When I was a boy, we often had bread in the house... my Dad worked as a Deli man most of his life and would bring home beautiful Italian breads that he used to make cold cut and meatball sandwiches. When we had pasta, we'd tear off some bread to use at the end of the meal to clean up the plate. Even when we had meat, like a roast beef, the bread would come out and we'd soak up "the blood" (the drippings) that oozed out of the meat in the bottom of the serving platter. If we had soup or a stew, the bread would work its way to the end of a meal to clean out plates. And if my Mom was making Sunday Gravy, we'd get out the bread, even if all we had was sliced Wonder Bread (ugh), and smear a ladle-ful of sauce on a slice for a pre-meal snack.
Little did I know what we were doing was carrying on an Italian tradition in dining--fare la scarpetta (making the shoe). Scarpetta means shoe in Italian. And to fare la scarpetta means tearing off a piece of bread to mop up the sauce or juices left on your plate, help in getting your food onto the fork or spoon. Nothing goes to waste in Italy, and especially in the impoverished South where my parents came from, one would never leave anything on their plate. Food was life itself. After all, not wasting food is being furbo. And in the South, they don't shy way from having bread with pasta, like they do in the North. What is the preferred type of bread for a scarpetta? Curiously, it is ciabatta, which literally means slipper.
Some say that the expression scarpetta comes from the fact that a torn piece of bread looks like a little shoe. I prefer to think that it really refers to wiping your feet... as wiping the bottom of the plate. Because of the extreme poverty suffered by many of our Southern Italian ancestors, others think scarpetta refers to being so hungry that one would eat the soles of their shoes. Sadly, there is historic evidence of desperate people doing just that, so perhaps there is some truth there.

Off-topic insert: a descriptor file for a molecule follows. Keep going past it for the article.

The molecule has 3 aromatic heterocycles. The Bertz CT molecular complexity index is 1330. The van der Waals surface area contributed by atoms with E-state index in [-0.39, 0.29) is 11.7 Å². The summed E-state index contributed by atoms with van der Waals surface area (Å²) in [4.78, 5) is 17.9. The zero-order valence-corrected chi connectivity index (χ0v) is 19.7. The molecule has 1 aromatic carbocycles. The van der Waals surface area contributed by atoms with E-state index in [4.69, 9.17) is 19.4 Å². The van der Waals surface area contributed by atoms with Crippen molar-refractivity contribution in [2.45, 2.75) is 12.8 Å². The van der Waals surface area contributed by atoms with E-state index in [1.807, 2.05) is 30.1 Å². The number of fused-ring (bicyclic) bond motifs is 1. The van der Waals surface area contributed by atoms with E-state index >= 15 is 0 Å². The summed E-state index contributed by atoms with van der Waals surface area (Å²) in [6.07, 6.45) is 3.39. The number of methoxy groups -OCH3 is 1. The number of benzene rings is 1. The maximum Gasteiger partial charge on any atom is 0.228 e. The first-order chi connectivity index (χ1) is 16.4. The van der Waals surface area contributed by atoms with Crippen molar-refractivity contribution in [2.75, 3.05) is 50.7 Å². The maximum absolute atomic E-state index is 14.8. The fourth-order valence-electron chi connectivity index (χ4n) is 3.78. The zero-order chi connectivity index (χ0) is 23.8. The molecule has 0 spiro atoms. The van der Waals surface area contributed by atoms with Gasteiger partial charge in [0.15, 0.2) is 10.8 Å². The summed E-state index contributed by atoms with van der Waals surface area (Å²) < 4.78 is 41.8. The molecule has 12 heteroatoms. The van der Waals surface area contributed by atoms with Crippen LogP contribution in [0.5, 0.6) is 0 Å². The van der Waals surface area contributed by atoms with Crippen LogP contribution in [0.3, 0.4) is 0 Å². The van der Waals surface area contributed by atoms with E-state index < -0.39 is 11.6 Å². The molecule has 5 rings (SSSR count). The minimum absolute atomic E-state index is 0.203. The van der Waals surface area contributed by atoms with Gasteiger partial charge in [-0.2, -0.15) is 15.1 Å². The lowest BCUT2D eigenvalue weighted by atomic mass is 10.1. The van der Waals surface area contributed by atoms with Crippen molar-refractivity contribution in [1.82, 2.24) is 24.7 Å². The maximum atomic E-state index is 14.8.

However, the tradition of using bread to clean up plates goes back to the time of the Romans. I remember reading in my Latin study book how Romans would use bread after a meal to sop up the juices and olive oil on their hands, plates and even the table... and then pop the soppy bread into their mouths. Again, furbo... nothing is wasted. Fare la scarpetta is an ancient tradition indeed.
Perhaps because of its links to poor Southern culture, some areas of Italy consider using a scarpetta bad taste, even though it tastes good (sorry). Most do it at home or in more casual trattoria and less in more chic ristoranti. But they all do it. And if someone tells you that they don't do it in Tuscany, I'll suggest that it's the only way to get some flavor out of their saltless Tuscan bread. That stuff is so dry on your palette without salt! You'd be well served to consider Tuscan bread more of an eating tool, like a spoon or fork, than a bread for eating by itself.
Go ahead, fare la scarpetta e mangia bene!
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